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Comment: Re:no groping please? (Score 1) 141

by JayBat (#46372945) Attached to: Live Q&A With Ex-TSA Agent Jason Harrington
1: If you really want to get through as fast as possible, then at most airports (you'll have to check the airports you use), you want to buy a first-class ticket (or be in your favorite airline's top-tier frequent-flyer program, Delta Medallion Gold/Platinum/Diamond or the equivalent), PLUS sign up for TSA Pre ( The combination of those two things means that at MOST airports MOST of the time you'll bypass the main queue, which is the real-world biggest delay.

2 Well, believe it or not, no TSO wants to pat you down.: If you want to avoid pat-downs, then first you need to not be a brown-skinned male with a beard and an Islamic-sounding name. That sucks, but it's true. Second, don't be a PITA. Don't have weird shit in your carry-on, have your pockets really empty, be polite, pleasant and attentive to everyone you see (just like you do every day, right?).

Oh, also, don't be a heavy sweater. Sorry, but sweat-soaked clothing is an excellent reflector of mm-wave, and those spots will yellow-flag and often get you a quick hand-check. :-)


Comment: Not even stronger... (Score 1) 294

by JayBat (#46364411) Attached to: Doctors Say New Pain Pill Is "Genuinely Frightening"
Zohydro is 10mg time-release hydrocodone. 10/325 hydrocodone/acetaminophen (often brand name Norco) or 10/300 (Vicodin HP) are commonly prescribed in the US for post-op pain.

I'm in the US, and was prescribed 10/325 Norco after outpatient hernia surgery last year. Hated that shit; nausea, impenetrable constipation, pain relief using max dosage was slightly less effective than max dosage OTC ibuprofen, and absolutely no trace of anything even vaguely resembling a high.

The difference with Zohydro is no contaminant acetaminophen, so no risk of liver damage.

Comment: Re:lumping it in (Score 1) 734

by JayBat (#46052209) Attached to: Will Electric Cars and Solar Power Make Gasoline and Utilities Obsolete?

As long as a nuclear plant has US standards for quality and testing instead of Japanese standards, we're all set.

Sorry to bust your bubble, but every single commercial nuclear power plant in the US (30+ of which are US-designed GE boiling water plants just like the Daiichi facility) are susceptible to exactly the same failure. A failure of outside electrical feed followed by failure of your onsite diesel generators means catastrophic destruction of the reactor core in a very short time.

Some of the US plants are located right on the banks of the Mississippi River, which is famous for NEVER flooding, of course.

There are zero, that is ZERO passive-safe commercial nuclear power plants operating anywhere in the world. Something like a grand total of 4 in very early construction world wide (none in the US, of course). This is a shame and a scandal, but it's true.

Comment: Re:Henchman? Looks more like another Entitlement (Score 3, Insightful) 1010

by JayBat (#45603835) Attached to: EV Owner Arrested Over 5 Cents Worth of Electricity From School's Outlet
If you were actually concerned about expense to taxpayers, you would be complaining about the cop wasting police department time and money, and the court's time and money, and you would have a point. As it it is though, you're just being silly. -Jay-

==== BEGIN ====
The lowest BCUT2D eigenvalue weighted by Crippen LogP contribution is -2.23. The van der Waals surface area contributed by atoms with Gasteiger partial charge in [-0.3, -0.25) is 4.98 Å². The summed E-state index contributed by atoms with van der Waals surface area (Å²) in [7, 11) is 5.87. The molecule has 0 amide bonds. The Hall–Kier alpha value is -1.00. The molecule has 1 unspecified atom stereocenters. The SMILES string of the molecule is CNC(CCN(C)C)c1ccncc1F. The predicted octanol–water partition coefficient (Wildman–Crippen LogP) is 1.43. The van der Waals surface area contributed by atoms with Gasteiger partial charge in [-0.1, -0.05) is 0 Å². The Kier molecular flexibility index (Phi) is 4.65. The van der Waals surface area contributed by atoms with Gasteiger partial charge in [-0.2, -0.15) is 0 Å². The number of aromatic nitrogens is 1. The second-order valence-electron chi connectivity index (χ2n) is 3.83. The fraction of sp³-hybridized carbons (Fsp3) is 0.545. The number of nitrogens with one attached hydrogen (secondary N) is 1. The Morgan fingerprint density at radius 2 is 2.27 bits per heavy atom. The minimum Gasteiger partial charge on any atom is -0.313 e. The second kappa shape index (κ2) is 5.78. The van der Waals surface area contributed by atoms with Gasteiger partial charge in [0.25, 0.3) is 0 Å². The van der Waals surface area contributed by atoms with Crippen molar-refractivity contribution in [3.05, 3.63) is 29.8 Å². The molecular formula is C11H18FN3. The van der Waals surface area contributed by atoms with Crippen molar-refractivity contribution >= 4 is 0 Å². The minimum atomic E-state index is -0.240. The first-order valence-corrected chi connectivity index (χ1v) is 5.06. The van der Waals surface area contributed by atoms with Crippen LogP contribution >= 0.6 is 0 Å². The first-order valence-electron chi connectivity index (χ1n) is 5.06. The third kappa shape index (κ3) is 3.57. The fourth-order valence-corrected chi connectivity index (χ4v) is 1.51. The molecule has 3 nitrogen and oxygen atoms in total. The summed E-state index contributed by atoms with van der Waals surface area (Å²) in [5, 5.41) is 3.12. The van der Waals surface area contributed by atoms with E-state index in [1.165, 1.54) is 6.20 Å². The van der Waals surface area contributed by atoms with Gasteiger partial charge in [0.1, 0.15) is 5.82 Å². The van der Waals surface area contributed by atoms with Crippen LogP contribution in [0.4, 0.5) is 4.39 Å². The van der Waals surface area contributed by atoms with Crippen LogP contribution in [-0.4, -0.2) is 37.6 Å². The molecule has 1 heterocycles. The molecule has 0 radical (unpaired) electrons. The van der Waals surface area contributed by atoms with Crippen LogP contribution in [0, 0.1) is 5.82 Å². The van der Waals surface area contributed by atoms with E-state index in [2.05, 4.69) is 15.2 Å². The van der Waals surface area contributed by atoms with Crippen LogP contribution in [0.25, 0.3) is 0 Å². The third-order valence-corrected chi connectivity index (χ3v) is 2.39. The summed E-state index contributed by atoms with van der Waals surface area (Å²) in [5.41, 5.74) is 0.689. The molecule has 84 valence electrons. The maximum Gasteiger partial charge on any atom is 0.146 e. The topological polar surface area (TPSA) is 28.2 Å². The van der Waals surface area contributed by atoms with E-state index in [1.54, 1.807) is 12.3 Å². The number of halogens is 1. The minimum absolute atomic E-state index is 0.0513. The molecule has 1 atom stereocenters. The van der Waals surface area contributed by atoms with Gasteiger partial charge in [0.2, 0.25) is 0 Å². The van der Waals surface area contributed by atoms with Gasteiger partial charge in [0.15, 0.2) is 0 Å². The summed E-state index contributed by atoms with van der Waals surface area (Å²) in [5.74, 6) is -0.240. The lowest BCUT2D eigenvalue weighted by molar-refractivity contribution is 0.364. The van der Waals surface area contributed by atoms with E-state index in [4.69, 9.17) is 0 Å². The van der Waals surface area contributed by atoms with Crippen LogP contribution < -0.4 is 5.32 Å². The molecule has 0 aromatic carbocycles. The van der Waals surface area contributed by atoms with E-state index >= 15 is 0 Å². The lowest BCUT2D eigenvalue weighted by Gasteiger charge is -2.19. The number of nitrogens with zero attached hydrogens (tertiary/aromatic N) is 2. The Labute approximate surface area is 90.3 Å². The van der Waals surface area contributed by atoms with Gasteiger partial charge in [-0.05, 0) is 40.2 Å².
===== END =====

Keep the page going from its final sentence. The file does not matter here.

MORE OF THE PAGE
Comment: Re:Some serious operational impacts (Score 1) 63

by JayBat (#45424458) Attached to: New Approach To Immersion Cooling Powers HPC In a High Rise
When a single unit in a rack fails, you just power it off. You don't bother draining the rack until some percentage of the units (5/10/15%, whatever) have failed, then you do them all at once (or more likely by that point, replace the entire rack). They're just interchangeable widgets...

Comment: Re:drugs and explosives (Score 1) 221

by JayBat (#43020059) Attached to: Helena Airport Manager Blocks TSA From Taking Full-Body Scanner
I'm not sure what you're talking about. *All* of my examples were found by x-ray, either in checked luggage or in carry-on. Only a tiny fraction of passengers go through sniffers and swabbing.

"US soldiers usually aren't terrorists"? That's a useless observation. Mathematicians usually aren't terrorists. Men usually aren't terrorists. Musicians usually aren't terrorists. What does that have to do with anything? Sheesh.

And I'm sure the 13 people killed at Ft. Hood are glad to know that you have determined that US soldiers with guns are of no danger to anybody.

You were wrong sonny, be a man and own up to it. :-)

Comment: Re:drugs and explosives (Score 1) 221

by JayBat (#43010523) Attached to: Helena Airport Manager Blocks TSA From Taking Full-Body Scanner
Oh, they've found them all right. There's been more than one US soldier that apparently wanted to take home some C4 as a souvenir, and TSA has found a tape-wrapped water bottle full of flash power (i.e, a plastic pipe bomb).

I'm not surprised they catch the C4 My wife frequently travels with chocolate fudge in her carry-on (she has co-workers that *really* like this one particular fudge), and unfrozen gel icepacks in checked baggage (post half-marathon icedown). Both almost always get handchecked. We know to pack both of those at the *top* of the bag for easy access.


There has been a little distress selling on the stock exchange. -- Thomas W. Lamont, October 29, 1929 (Black Tuesday)